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Python Python Basics All Together Now Handle Exceptions

Trouble when using "except ValueError as err:" Console displays "invalid literal for int() with base 10: 'blue'."

Near the end of the video, the lecturer has us use an "as err". I would appreciate help on where I went wrong.


tickets_remaining = 100  

while tickets_remaining >=1:
    name = input("What is your name?   ")

    print("There are {} tickets remaining, {}".format(tickets_remaining, name))

    tickets_wanted = (input("How many tickets would you like to purchase?  "))


        tickets_wanted = int(tickets_wanted)

        if tickets_wanted > tickets_remaining:

            raise ValueError("There are only {} tickets remaining.".format(tickets_remaining))

    except ValueError as err:

        print("Oh no, we ran into an issue. {}. Please try again".format(err))


        total_price = tickets_wanted * TICKET_PRICE

        print("The total is ${}".format(total_price))

        purchase_confirmation = input("Do you want to purchase? Y/N  ")

        tickets_remaining -= tickets_wanted

        if purchase_confirmation.lower() == "y":

            print("SOLD! {} tickets left.".format(tickets_remaining))


            print("Okay, goodbye {}. ".format(name))

print("Sorry the tickets are all sold out!!") 

2 Answers

Chris Freeman
Chris Freeman
Treehouse Moderator 67,636 Points

Hey Tsvetelin Buhlev, unfortunately, that text message is created by the Python when "blue" is presented to the int() function:

$ python
Python 3.8.5 (default, Jul 28 2020, 12:59:40) 
[GCC 9.3.0] on linux
Type "help", "copyright", "credits" or "license" for more information.
>>> int('blue')
Traceback (most recent call last):
  File "<stdin>", line 1, in <module>
ValueError: invalid literal for int() with base 10: 'blue'

That is one of the drawbacks to using as err, you get what the system implementation gives you.

Post back if you have more questions. Good luck!!

Frederic Stein
Frederic Stein
1,505 Points

Does this mean that by implementing the as err scenario, we made the former ValueError structure obsolete?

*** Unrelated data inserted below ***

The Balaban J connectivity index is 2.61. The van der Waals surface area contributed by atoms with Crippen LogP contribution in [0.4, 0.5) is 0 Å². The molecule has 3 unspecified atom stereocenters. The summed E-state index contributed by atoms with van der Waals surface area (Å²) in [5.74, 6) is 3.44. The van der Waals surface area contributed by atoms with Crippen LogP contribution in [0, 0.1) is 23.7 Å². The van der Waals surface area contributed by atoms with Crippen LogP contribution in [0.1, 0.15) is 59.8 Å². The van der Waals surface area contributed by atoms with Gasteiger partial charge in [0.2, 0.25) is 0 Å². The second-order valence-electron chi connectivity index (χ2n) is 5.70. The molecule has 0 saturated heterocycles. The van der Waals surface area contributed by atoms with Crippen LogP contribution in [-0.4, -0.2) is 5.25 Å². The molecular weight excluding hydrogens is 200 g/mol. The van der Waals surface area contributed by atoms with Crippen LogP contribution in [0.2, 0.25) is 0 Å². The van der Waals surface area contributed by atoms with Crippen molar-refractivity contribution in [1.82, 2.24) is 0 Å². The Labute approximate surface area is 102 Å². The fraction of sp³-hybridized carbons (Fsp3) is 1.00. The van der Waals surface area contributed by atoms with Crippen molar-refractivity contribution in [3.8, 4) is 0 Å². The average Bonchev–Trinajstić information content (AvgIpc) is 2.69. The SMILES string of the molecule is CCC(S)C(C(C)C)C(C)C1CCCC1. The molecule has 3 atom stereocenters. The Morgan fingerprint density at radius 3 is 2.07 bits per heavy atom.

Chris Freeman
Chris Freeman
Treehouse Moderator 67,636 Points

Frederic Stein, the same raised ValueError instance still exists, except now it has an additional label defined as “err” that can be used to reference it.

Frederic Stein
Frederic Stein
1,505 Points

So my code:


tickets_remaining = 100  

def price_calculation(num_tickets):
    return num_tickets * TICKET_PRICE + SERVICE_CHARGE

while tickets_remaining >= 1:
    print("Hi, there are {} tickets remaining.".format(tickets_remaining))
    name = input("What's your name? ")
    num_tickets = input("Hi {}, how many tickets would you like to buy? ".format(name))
        num_tickets = int(num_tickets)
        if num_tickets > tickets_remaining:
            raise ValueError("Sorry {}, we only have {} tickets left.".format(name, tickets_remaining))
    except ValueError as err:
        print("We are having a problem here. {}".format(err))
        amount_due = price_calculation(num_tickets)
        order_confirmation = input("Would you like to buy {} tickets for $ {}  (y/n)".format(num_tickets, amount_due))
        order_confirmation = order_confirmation.lower()
        #Gather credit card information
        if order_confirmation == 'y':
            print("Thank you for your purchase")
            tickets_remaining -= num_tickets
            print("Thank you {} for your visit".format(name))
    print("Sorry, we're out of tickets")

provides this failure message "We are having a problem here. invalid literal for int() with base 10: 'blue' " when confronted with the invalid "number". According to my taste "We are having a problem here." would be sufficient :)